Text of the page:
Erik Bertin is deputy director for Registration Policy and Practice for the United States Copyright Office. He was appointed to the position effective April 6, 2015.
Bertin assists the Associate Register of Copyrights and director of registration policy and practice on a full range of legal, policy, and governance issues involving the Copyright Office and its administrative responsibilities.
Bertin joined the Office in 2011 as an attorney-advisor in the Office of Policy and International Affairs, and he served as an assistant general counsel from 2013 to 2015. Before joining the Office, he worked in private practice for 15 years in Washington, DC, where he represented a wide range of clients in intellectual property matters.
Bertin earned his JD from the University of Pennsylvania Law School, where he was an articles editor for the law review. He earned a BA in English from The Johns Hopkins University.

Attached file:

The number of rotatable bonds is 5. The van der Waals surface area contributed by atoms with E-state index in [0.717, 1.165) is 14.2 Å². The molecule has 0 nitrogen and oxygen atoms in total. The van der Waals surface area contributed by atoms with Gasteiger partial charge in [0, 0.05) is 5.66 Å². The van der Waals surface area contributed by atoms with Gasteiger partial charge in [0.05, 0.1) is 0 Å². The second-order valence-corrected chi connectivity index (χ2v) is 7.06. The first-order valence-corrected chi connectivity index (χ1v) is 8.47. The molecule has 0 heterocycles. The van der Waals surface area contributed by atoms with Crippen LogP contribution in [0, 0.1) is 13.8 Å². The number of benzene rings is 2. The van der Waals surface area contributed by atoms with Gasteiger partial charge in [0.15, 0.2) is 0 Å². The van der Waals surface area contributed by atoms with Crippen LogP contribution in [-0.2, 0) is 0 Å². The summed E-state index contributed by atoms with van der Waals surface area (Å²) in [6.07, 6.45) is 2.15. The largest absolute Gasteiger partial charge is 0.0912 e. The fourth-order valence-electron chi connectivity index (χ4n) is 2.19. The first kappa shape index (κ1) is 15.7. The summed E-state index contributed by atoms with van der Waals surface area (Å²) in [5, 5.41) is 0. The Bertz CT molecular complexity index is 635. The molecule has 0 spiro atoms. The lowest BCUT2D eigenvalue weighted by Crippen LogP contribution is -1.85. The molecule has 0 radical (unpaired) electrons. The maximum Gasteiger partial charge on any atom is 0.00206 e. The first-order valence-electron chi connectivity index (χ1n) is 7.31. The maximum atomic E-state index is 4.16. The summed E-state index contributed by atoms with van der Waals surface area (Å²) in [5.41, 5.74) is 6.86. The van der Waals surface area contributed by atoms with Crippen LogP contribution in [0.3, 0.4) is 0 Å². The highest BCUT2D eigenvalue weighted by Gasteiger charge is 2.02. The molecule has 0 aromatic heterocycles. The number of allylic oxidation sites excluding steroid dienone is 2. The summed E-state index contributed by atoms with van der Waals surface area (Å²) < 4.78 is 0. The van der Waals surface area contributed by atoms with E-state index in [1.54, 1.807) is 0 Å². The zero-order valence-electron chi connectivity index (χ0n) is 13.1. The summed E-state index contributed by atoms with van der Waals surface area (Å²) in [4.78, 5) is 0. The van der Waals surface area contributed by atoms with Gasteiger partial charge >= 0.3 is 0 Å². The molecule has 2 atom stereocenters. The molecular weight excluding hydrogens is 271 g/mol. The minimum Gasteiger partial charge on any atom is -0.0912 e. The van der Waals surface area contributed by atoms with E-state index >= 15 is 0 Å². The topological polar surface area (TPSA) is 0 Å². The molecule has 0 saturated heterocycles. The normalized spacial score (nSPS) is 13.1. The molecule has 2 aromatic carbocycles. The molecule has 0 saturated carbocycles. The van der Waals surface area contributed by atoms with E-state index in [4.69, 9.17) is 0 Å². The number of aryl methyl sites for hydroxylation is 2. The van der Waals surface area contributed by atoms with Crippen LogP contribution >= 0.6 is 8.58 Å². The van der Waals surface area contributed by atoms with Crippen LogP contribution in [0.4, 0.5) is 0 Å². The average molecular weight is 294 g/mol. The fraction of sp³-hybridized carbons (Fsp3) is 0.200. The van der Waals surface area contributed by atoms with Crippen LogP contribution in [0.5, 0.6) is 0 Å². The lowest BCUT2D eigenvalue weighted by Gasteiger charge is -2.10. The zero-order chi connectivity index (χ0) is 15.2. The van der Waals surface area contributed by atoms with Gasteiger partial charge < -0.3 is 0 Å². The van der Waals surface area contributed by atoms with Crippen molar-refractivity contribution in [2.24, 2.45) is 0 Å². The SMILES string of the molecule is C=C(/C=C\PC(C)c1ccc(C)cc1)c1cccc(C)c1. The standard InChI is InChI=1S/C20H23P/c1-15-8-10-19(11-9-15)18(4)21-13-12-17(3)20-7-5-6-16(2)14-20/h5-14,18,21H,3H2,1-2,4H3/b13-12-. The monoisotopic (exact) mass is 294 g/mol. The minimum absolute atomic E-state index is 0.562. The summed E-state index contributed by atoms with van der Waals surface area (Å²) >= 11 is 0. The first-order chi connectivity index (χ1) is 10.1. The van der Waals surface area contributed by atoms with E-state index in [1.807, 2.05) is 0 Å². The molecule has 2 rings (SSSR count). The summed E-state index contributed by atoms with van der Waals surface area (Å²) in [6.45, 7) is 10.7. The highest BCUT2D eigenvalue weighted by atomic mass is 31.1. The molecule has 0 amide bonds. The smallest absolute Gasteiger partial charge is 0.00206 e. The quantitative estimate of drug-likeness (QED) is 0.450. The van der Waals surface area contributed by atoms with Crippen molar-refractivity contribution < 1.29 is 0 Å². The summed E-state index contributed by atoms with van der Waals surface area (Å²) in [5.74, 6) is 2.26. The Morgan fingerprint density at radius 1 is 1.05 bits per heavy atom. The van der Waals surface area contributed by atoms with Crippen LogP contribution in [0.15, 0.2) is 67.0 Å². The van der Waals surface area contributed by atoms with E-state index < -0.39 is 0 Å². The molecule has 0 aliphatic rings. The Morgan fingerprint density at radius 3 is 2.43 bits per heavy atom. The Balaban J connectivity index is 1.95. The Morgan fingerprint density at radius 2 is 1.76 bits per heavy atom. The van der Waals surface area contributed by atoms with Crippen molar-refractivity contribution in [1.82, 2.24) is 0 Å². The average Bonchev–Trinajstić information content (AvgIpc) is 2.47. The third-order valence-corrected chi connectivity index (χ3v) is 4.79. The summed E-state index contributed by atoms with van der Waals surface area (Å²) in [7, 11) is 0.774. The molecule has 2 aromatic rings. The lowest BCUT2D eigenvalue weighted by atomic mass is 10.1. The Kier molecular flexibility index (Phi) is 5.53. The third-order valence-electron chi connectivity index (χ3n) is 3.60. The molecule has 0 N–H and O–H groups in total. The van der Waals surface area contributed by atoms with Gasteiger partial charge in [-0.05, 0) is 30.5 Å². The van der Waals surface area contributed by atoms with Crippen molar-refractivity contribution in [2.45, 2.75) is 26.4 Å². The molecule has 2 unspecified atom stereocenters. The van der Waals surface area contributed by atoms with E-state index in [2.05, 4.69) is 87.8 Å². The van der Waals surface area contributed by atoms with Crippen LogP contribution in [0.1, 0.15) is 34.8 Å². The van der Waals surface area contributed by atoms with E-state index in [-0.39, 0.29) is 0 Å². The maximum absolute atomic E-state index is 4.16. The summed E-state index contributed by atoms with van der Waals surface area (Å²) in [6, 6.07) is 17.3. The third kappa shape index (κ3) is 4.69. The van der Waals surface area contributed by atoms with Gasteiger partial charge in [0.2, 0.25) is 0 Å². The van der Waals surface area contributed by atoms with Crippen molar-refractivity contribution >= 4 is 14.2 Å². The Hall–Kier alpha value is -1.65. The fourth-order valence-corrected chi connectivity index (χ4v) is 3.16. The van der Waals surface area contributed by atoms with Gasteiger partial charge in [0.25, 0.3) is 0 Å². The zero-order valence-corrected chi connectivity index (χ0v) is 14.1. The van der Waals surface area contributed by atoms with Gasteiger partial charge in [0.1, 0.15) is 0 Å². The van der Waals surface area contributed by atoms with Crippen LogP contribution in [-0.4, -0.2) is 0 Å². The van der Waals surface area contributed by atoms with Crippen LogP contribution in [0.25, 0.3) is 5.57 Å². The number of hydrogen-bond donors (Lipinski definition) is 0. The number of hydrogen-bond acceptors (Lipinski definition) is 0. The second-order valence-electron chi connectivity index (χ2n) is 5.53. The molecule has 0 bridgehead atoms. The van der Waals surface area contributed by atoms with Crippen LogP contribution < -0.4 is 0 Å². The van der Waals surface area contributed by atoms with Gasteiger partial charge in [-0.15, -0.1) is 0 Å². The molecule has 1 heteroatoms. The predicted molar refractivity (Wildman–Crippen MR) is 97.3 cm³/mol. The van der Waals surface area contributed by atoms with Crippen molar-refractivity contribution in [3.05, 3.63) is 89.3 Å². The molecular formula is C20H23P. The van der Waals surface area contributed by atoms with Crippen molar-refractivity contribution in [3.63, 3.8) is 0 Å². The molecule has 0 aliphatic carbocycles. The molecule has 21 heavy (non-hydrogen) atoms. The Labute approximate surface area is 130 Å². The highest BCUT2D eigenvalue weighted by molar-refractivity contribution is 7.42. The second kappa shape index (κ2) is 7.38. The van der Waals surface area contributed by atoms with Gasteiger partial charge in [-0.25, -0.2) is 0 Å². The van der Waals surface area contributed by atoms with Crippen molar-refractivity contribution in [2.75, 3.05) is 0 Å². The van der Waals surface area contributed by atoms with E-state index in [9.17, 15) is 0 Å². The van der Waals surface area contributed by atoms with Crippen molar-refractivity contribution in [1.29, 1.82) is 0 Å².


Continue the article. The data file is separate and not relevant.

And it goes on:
About the USCO
Copyright functions were first centralized within the Library of Congress in 1870 and, in 1897, Congress created the position of Register of Copyrights. The Register of Copyrights serves by appointment of, and under the general direction of, the Librarian of Congress. Congress enacted the first federal Copyright Act in 1790 in accordance with Article 1, section 8 of the United States Constitution, “to promote the progress of science and useful arts, by securing for limited times to authors and inventors the exclusive right to their respective writings and discoveries.”